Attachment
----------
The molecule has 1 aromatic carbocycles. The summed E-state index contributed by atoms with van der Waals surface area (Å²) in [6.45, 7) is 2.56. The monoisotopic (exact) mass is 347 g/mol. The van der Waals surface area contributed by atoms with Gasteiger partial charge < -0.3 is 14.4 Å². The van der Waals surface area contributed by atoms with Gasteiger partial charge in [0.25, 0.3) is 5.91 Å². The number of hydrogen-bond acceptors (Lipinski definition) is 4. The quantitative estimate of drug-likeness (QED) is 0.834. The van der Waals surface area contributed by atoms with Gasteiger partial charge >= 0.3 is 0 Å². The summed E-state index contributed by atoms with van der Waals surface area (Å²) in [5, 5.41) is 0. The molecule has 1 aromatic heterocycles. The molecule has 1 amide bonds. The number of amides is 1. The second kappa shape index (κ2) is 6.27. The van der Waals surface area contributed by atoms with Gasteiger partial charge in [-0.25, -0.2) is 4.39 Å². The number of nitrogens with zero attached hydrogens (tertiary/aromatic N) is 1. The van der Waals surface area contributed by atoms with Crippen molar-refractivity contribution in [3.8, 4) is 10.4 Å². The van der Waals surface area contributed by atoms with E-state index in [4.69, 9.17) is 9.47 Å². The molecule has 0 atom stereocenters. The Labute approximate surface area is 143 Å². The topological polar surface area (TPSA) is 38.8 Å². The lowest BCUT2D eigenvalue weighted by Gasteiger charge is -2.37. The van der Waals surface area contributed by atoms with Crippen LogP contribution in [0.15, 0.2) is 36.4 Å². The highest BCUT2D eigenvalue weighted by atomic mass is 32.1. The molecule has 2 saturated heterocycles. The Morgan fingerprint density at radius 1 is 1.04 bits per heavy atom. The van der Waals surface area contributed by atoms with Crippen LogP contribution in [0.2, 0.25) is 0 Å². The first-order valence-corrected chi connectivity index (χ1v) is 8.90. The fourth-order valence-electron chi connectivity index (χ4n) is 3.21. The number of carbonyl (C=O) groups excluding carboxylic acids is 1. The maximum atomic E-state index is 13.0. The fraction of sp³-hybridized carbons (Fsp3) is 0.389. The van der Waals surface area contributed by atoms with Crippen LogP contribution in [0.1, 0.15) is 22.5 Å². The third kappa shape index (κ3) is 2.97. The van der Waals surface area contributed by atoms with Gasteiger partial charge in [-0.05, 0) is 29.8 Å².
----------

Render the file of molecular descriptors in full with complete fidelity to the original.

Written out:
The molecule has 1 aromatic carbocycles. The summed E-state index contributed by atoms with van der Waals surface area (Å²) in [6.45, 7) is 2.56. The monoisotopic (exact) mass is 347 g/mol. The van der Waals surface area contributed by atoms with Gasteiger partial charge < -0.3 is 14.4 Å². The van der Waals surface area contributed by atoms with Gasteiger partial charge in [0.25, 0.3) is 5.91 Å². The number of hydrogen-bond acceptors (Lipinski definition) is 4. The quantitative estimate of drug-likeness (QED) is 0.834. The van der Waals surface area contributed by atoms with Gasteiger partial charge >= 0.3 is 0 Å². The summed E-state index contributed by atoms with van der Waals surface area (Å²) in [5, 5.41) is 0. The molecule has 1 aromatic heterocycles. The molecule has 1 amide bonds. The number of amides is 1. The second kappa shape index (κ2) is 6.27. The van der Waals surface area contributed by atoms with Gasteiger partial charge in [-0.25, -0.2) is 4.39 Å². The number of nitrogens with zero attached hydrogens (tertiary/aromatic N) is 1. The van der Waals surface area contributed by atoms with Crippen molar-refractivity contribution in [3.8, 4) is 10.4 Å². The van der Waals surface area contributed by atoms with E-state index in [4.69, 9.17) is 9.47 Å². The molecule has 0 atom stereocenters. The Labute approximate surface area is 143 Å². The topological polar surface area (TPSA) is 38.8 Å². The lowest BCUT2D eigenvalue weighted by Gasteiger charge is -2.37. The van der Waals surface area contributed by atoms with Crippen LogP contribution in [0.15, 0.2) is 36.4 Å². The highest BCUT2D eigenvalue weighted by atomic mass is 32.1. The molecule has 2 saturated heterocycles. The Morgan fingerprint density at radius 1 is 1.04 bits per heavy atom. The van der Waals surface area contributed by atoms with Crippen LogP contribution in [0.2, 0.25) is 0 Å². The first-order valence-corrected chi connectivity index (χ1v) is 8.90. The fourth-order valence-electron chi connectivity index (χ4n) is 3.21. The number of carbonyl (C=O) groups excluding carboxylic acids is 1. The maximum atomic E-state index is 13.0. The fraction of sp³-hybridized carbons (Fsp3) is 0.389. The van der Waals surface area contributed by atoms with Crippen LogP contribution in [0.1, 0.15) is 22.5 Å². The third kappa shape index (κ3) is 2.97. The van der Waals surface area contributed by atoms with Gasteiger partial charge in [-0.05, 0) is 29.8 Å².